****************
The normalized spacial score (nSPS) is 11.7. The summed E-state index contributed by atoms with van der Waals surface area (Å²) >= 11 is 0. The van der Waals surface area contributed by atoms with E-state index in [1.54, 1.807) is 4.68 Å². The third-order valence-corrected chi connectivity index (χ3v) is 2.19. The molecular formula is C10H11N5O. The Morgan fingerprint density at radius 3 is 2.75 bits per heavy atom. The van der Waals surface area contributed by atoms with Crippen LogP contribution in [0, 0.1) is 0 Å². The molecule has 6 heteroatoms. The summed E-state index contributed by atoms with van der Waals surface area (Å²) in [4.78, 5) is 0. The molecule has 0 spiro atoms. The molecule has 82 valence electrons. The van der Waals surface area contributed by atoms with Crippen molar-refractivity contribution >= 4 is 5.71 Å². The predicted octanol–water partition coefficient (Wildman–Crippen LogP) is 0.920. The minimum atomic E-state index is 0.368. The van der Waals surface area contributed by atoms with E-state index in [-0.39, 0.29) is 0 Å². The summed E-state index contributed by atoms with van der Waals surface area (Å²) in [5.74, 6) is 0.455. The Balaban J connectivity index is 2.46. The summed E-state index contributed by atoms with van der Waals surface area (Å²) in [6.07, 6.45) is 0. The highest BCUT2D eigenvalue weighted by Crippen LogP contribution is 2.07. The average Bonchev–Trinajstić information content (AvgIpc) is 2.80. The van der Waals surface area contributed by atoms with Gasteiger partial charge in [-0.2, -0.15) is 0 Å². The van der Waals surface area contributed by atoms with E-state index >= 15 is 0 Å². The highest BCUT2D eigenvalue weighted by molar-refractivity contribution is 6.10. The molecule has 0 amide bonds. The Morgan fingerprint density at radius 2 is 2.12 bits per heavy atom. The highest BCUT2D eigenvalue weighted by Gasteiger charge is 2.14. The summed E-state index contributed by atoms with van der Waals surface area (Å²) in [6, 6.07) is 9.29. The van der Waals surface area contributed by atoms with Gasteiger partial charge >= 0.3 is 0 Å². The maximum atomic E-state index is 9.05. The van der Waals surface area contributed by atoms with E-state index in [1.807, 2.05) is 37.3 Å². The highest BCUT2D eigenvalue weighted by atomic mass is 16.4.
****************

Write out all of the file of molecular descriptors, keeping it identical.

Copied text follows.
The normalized spacial score (nSPS) is 11.7. The summed E-state index contributed by atoms with van der Waals surface area (Å²) >= 11 is 0. The van der Waals surface area contributed by atoms with E-state index in [1.54, 1.807) is 4.68 Å². The third-order valence-corrected chi connectivity index (χ3v) is 2.19. The molecular formula is C10H11N5O. The Morgan fingerprint density at radius 3 is 2.75 bits per heavy atom. The van der Waals surface area contributed by atoms with Crippen LogP contribution in [0, 0.1) is 0 Å². The molecule has 6 heteroatoms. The summed E-state index contributed by atoms with van der Waals surface area (Å²) in [4.78, 5) is 0. The molecule has 0 spiro atoms. The molecule has 82 valence electrons. The van der Waals surface area contributed by atoms with Crippen molar-refractivity contribution >= 4 is 5.71 Å². The predicted octanol–water partition coefficient (Wildman–Crippen LogP) is 0.920. The minimum atomic E-state index is 0.368. The van der Waals surface area contributed by atoms with E-state index in [-0.39, 0.29) is 0 Å². The summed E-state index contributed by atoms with van der Waals surface area (Å²) in [5.74, 6) is 0.455. The Balaban J connectivity index is 2.46. The summed E-state index contributed by atoms with van der Waals surface area (Å²) in [6.07, 6.45) is 0. The highest BCUT2D eigenvalue weighted by Crippen LogP contribution is 2.07. The average Bonchev–Trinajstić information content (AvgIpc) is 2.80. The van der Waals surface area contributed by atoms with Gasteiger partial charge in [-0.2, -0.15) is 0 Å². The van der Waals surface area contributed by atoms with E-state index >= 15 is 0 Å². The highest BCUT2D eigenvalue weighted by molar-refractivity contribution is 6.10. The molecule has 0 amide bonds. The Morgan fingerprint density at radius 2 is 2.12 bits per heavy atom. The highest BCUT2D eigenvalue weighted by Gasteiger charge is 2.14. The summed E-state index contributed by atoms with van der Waals surface area (Å²) in [6, 6.07) is 9.29. The van der Waals surface area contributed by atoms with Gasteiger partial charge >= 0.3 is 0 Å². The maximum atomic E-state index is 9.05. The van der Waals surface area contributed by atoms with E-state index in [1.807, 2.05) is 37.3 Å². The highest BCUT2D eigenvalue weighted by atomic mass is 16.4.